Mazda3 extends its winning streak

Joshua Dowling April 03, 2012

Mazda3.

But the Japanese car maker won’t gloat because it doesn’t want a buyer backlash.

First stop: Holden Commodore. Next stop: Ford?

The Mazda3 has cemented its position as Australia’s favourite car, winning the new-car sales race for the first three months of 2012, according to preliminary data.

Now Mazda as a brand is on track to topple its former parent company Ford in the local market and end up third on the podium behind Toyota and Holden.

Having posted its best month on record in March (on the back of all-time best results for January and February) Mazda sold more than 25,000 vehicles in the first quarter of 2012, setting it up for an annual tally of 100,000 vehicles.

That figure would likely put Mazda ahead of Ford. The two brands were separated by just 3000 sales last year. But so far this year, Ford is continuing its seven years of sales decline, while Mazda’s results are up 15 per cent.

“We’ve got some pretty good market analysts who think ... another record year is on the cards for us,” says Mazda Australia spokesman Steve Maciver. “We can see the potential, we’ll end up this year in excess of 90,000 ... but 100,000 is not a goal for us.

“We don’t have a war room whereby we go and sit down and say ‘right, we want to sell this [many]’ ... we don’t do any tactical moves to try to beat anyone else. We will sell [how many cars] the market wants.”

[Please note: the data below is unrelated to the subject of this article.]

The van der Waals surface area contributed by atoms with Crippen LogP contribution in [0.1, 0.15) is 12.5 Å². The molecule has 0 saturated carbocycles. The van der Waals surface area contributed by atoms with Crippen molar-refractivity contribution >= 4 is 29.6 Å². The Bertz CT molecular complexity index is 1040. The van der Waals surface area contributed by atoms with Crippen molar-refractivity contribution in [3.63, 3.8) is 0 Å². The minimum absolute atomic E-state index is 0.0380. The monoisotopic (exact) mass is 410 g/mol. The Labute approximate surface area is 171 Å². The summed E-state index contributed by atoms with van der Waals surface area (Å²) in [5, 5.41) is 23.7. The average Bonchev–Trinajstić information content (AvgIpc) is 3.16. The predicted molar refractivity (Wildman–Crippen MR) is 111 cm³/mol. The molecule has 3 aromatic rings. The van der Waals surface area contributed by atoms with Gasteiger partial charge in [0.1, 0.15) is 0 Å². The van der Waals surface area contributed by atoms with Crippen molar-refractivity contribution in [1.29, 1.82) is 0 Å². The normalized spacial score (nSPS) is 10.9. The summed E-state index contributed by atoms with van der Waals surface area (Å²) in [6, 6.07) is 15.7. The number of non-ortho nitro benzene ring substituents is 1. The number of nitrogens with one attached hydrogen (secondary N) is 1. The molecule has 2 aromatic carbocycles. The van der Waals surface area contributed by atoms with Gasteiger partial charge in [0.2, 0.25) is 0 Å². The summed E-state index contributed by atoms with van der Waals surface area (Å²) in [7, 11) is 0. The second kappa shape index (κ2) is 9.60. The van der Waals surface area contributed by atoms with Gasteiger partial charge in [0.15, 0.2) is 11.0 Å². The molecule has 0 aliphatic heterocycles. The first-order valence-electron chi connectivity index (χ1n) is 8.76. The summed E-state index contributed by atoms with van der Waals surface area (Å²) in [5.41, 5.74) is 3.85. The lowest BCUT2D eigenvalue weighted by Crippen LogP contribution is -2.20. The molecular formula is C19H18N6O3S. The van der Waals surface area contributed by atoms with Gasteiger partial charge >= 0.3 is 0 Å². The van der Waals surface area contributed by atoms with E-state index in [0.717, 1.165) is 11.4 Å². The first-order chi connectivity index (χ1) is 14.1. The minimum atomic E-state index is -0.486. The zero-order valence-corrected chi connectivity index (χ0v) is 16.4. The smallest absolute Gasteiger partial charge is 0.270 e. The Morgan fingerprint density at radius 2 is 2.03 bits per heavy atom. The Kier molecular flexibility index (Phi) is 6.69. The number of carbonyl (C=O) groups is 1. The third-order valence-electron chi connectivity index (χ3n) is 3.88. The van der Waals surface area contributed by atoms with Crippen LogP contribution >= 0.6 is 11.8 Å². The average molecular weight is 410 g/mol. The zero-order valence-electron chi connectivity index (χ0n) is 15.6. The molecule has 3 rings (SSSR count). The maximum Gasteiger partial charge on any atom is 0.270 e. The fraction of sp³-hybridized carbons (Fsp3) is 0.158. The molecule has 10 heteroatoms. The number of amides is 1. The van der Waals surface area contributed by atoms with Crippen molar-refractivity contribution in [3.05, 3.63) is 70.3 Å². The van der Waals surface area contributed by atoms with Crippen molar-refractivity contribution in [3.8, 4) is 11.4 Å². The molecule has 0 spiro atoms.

The preliminary data shows that the Mazda3’s three-month winning streak puts it comfortably ahead of the competition.

The Mazda3 was the top-selling car last year – ending the Holden Commodore’s 15-year winning streak – but it was beaten by the Toyota Corolla in the last four months of 2011.

While most car makers boast about having a best-selling car in their line-up, Mazda is coy about its success.

It says it won’t boast about it in ad campaigns because it doesn’t want to appear arrogant or too common.

“[Top-selling status] is important to us as a brand but there’s more to Mazda than the Mazda3,” Maciver says. “[Advertising the car’s sales success] is something that’s never been on the radar. It’s not a discussion.

“Rather than Mazda saying ‘we’ve got the number one car’ ... it carries a lot more weight if it’s a personal recommendation from a friend or a work colleague.”

While Toyota and Holden are secure for first and second spots in overall sales, Ford came under threat last year from Japan's Mazda and Korea’s Hyundai.

Ford sold 91,243 cars in 2011, its seventh straight year of decline, and down 32 per cent from a peak of 135,172 sales in 2004.

Mazda sold 88,333 and Hyundai 87,008 cars. Both brands have posted sales growth so far in 2012 while Ford sales have continued to fall.

Official new-car sales figures for March are released at midday April 4, 2012.

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